Cardinal George Pell backs Vatican over dealings with abuse victims
- Herald Sun
- August 21, 2014
From the Link: http://www.heraldsun.com.au/news/law-order/cardinal-george-pell-backs-vatican-over-dealings-with-abuse-victims/story-fni0fee2-1227032175413?sv=6abf015f21205d06311103e05f9b1614&nk=7a95cce4e928348f27a4e9b21b943770
CARDINAL George Pell last night backed the Vatican over victims of sexual abuse saying it was unreasonable for the Royal Commission to request papal documents regarding every case of abusive clergy.
Giving evidence to the abuse royal commission via videolink from Rome Cardinal Pell said the Vatican was right to refuse to release papal documents relating to every abuse case involving an Austrlian cleric. Describing those documents as “internal working documents of another sovereign state” Cardinal Pell said the Church had provided 5000 pages of documents which he deemed sufficient.
In a letter to the commission in July Vatican Secretary of State Pietro Parolin refused a request by commissioner Justice Peter McClellan for documents with respect to “each case” of clerical abuse.
He said the Commission wanted to understand the extent to which Australian clerics accused of child sexual abuse had been referred to the Holy See. The Cardinal outraged victims by admitting he hadn’t been following the Royal Commission because he had been busy in Rome.
The comments sparked audible gasps from victims who had turned out to watch his evidence.
During almost three hours of testimony he was forced to defend claims he acted disingenuosly when dealing with victims.
He was also forced to reject suggestions he sought to protect the Church’s finances instead of helping victims.
“My primary concern was to try to help the victims,” Cardinal Pell said. “I have been wrestling with the problem for 18 years.”
Cardinal Pell introduced the Melbourne Response to deal with complaints of sexual abuse in 1996 just months after being appointed Archbishop of Melbourne.
He said he knew he had to act to deal with the suffering of dozens of sexual abuse victims.
“There was evidence that something needed to be done to deal with the suffering,” he said.
“It was felt this compensation panel was only one arm of the appraoch, to lessen suffering and to help these people and to do it quickly rather than have it drag on forever.
“We fully accepted our moral responsibilty towards those who had suffered”. He said he never anticipated the volume of complaints against paedophile priests when he launched the program.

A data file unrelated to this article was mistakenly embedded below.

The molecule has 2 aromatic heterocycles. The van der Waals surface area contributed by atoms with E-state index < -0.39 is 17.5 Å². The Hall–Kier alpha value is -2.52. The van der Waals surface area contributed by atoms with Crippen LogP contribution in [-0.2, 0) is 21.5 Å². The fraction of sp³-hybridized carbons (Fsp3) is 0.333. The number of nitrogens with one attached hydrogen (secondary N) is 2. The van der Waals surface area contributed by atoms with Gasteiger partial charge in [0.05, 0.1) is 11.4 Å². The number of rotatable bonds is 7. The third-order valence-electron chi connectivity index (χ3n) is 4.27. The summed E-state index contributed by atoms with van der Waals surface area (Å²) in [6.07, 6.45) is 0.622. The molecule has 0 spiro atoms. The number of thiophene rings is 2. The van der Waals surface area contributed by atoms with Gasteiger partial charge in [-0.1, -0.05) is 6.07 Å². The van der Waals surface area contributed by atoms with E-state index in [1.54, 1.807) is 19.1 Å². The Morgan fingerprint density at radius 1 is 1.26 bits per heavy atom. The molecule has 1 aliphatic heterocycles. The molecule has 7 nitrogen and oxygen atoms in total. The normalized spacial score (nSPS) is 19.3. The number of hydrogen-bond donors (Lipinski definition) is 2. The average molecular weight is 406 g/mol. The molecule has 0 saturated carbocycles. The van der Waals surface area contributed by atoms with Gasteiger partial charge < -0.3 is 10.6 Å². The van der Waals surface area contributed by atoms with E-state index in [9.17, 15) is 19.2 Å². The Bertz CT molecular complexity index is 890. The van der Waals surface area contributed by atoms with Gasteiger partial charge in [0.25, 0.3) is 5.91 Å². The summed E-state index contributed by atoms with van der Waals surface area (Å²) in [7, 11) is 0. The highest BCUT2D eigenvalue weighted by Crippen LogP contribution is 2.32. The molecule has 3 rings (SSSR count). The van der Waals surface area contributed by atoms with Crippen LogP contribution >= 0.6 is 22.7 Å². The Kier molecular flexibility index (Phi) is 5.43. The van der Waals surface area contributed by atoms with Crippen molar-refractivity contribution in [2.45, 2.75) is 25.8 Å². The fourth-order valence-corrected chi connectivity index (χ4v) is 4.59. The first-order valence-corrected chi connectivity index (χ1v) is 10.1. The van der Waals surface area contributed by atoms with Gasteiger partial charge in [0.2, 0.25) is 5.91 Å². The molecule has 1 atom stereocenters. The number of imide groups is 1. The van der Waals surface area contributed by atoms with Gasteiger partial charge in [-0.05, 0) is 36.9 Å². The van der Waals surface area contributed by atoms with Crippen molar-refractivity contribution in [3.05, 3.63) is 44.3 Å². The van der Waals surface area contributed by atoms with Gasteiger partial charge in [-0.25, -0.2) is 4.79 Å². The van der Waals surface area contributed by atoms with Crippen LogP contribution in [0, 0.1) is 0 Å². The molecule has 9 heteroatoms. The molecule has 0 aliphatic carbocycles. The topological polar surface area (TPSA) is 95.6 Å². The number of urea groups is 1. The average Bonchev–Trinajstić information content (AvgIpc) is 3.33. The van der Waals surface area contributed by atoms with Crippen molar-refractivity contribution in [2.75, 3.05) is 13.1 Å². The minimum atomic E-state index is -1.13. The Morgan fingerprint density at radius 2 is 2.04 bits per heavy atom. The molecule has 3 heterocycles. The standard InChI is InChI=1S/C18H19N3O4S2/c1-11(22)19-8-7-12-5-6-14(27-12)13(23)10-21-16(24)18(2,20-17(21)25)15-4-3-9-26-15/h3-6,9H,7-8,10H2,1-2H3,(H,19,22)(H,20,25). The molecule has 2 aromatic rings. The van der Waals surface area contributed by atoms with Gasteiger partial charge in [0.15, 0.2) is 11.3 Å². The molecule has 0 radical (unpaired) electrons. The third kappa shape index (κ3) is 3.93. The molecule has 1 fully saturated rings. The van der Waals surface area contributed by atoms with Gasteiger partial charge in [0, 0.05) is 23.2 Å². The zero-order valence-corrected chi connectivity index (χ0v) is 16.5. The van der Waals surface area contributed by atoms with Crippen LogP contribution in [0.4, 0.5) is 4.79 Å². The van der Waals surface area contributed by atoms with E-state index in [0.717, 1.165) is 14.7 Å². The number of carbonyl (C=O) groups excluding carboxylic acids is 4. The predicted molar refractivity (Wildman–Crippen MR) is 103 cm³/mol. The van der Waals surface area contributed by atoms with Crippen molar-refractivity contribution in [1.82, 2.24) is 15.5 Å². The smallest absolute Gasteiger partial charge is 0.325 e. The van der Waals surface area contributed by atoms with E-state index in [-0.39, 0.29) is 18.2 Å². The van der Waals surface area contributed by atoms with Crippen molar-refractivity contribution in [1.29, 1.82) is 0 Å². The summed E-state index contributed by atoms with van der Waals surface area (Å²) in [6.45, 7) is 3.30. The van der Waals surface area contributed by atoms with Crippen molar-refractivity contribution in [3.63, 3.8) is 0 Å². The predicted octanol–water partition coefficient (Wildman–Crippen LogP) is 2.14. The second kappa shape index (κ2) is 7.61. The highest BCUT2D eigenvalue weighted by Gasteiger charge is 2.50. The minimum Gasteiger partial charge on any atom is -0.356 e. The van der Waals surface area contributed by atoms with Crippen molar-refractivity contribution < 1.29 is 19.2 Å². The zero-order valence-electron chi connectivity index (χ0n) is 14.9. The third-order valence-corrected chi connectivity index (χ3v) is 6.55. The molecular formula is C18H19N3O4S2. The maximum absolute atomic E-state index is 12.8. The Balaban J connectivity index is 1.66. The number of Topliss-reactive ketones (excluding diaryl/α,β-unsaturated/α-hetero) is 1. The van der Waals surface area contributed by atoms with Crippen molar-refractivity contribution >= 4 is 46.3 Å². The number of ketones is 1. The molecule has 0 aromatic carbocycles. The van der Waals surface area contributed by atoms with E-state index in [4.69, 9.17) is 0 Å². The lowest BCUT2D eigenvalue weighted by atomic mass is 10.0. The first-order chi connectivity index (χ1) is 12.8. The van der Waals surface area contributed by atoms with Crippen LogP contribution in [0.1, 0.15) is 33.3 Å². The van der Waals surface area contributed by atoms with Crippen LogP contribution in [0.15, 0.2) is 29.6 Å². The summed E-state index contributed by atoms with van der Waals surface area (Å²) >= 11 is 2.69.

Almost 20 years after its inception more than 300 victims of sexual abuse have been paid more than $17 million through the Melbourne Response scheme. But it has been heavily criticised for discouraging victims from going to police about their abuse.
Cardinal Pell admitted the structure of the church made it difficult for victims to seek compensation through the courts.
He said victims of sexual abuse had two choices: take a maximum church payout of $50,000 or risk getting nothing.
“Many of the peole we helped through the compensation panel would have received nothing or very little after going through thte courts,” he said. “Some certainly would have received more. They were free to choose whether they entered into our compensation system, knowing there was a $50,000 cap or go through the courts.
“We only did what other comparable groups did or paid.
“Certainly I myself and the members of that compensation panel were aware of the contemporary standards of compensation then and our record shows we were ahead of the curve.”
The church considered creating a legal entity in 1996 that could be sued by victims, but designed the Melbourne Response compensation scheme instead which limited payouts to victims to $50,000 that later increased to $75,000. Cardinal Pell told the royal commission earlier this year he believed the church should now create an entity that could be sued.
In 2007 the New South Wales Appeals Court ruled the Church could not be held liable for the conduct of its priests.
It also ruled it could not be sued.
Victims have, on average, received $33,000 from the Melbourne archdiocese, while those who pursued independent actions received, on average, $293,000. The Melbourne Response was one of the global Church’s first schemes to offer redress to victims of paedophile priests.